Growing up in California, we had an abundance of nature and hiking opportunities around us. I’ve been trekking up Mission Peak all my life – a golden “mountain” that’s a solid steep hike, doable in half a day – if you’re in the bay area, definitely check it out! My parents would take us to half moon bay, the redwoods, muir woods, big sur, not to mention napa valley! Yosemite is an amazing national park – it’s relatively close and is so family friendly and welcoming. When you enter the park, it’s like you’re entering a different world. All the worries fade away, and a feeling of what I can only describe as awe settles in. This particular time we went – this past June (yup, I’m so behind on blogging my travels), was a quick one. It was Alex and my 2nd year anniversary, and it was bracketed by work. The weekend prior, we had shot a wedding, then the next day took a red eye into California to photograph another wedding, and then drove several hours for basically 24 hours in the park. I was exhausted. We were in the height of summer wedding season, and even though it was our anniversary, I just wanted to rest.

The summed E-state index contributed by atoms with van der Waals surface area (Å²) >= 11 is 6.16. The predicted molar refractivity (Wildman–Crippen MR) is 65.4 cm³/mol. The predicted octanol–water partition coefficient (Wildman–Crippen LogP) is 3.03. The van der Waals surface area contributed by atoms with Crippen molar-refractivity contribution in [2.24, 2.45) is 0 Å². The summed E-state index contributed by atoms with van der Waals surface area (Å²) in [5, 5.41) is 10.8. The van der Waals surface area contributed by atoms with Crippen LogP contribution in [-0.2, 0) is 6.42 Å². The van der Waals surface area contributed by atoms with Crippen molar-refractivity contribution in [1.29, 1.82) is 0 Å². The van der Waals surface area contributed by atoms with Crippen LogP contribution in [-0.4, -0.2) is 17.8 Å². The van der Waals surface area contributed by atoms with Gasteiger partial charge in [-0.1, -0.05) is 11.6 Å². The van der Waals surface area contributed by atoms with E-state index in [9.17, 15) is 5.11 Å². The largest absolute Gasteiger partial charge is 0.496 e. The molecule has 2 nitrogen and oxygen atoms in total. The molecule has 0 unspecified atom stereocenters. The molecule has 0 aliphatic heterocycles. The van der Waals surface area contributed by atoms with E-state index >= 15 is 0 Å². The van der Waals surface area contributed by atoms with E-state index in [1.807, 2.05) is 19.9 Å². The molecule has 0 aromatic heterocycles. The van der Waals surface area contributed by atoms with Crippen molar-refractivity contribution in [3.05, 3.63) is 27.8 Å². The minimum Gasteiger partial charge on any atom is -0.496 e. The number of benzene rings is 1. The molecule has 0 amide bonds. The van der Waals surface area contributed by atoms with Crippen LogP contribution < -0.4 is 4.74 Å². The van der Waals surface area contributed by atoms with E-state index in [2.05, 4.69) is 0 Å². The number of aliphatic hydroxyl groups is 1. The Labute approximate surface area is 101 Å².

Stepping into the park, surrounded by nature, I felt a shift. Even though it was pretty hot, we hiked. We talked. We barely picked up our camera and instead enjoyed each other. By nightfall, I felt mentally rejuvenated but physically tired. Then, at midnight, Alex insists on going out again, to the classic tunnel view, easily accessible by car. Truth be told, I was resistant and pouty, wanting sleep. But then we got there. It was dark. We turned off the car, walked out, and glanced up. Immediately my fatigue disappeared. My jaw dropped. It was a blanket of stars – sparkling, glittering above us. The sound of rustling trees, night critters, and the occasional murmur of other spectators floated around us. We sat, laid down, and stargazed. I will never forget that moment, holding my best friends’ hand, mesmerized by this spectacular scene.
We didn’t take too many photos – sometimes it’s nice to have a break from photography, but I was intrigued by how the classic, famous tunnel view changes with the light. I wish we could go back every season and document those days, but here we are – a summer day at the tunnel view, and how the light changes the scene. We were there during high noon, dusk, nighttime, and then finally, sunrise.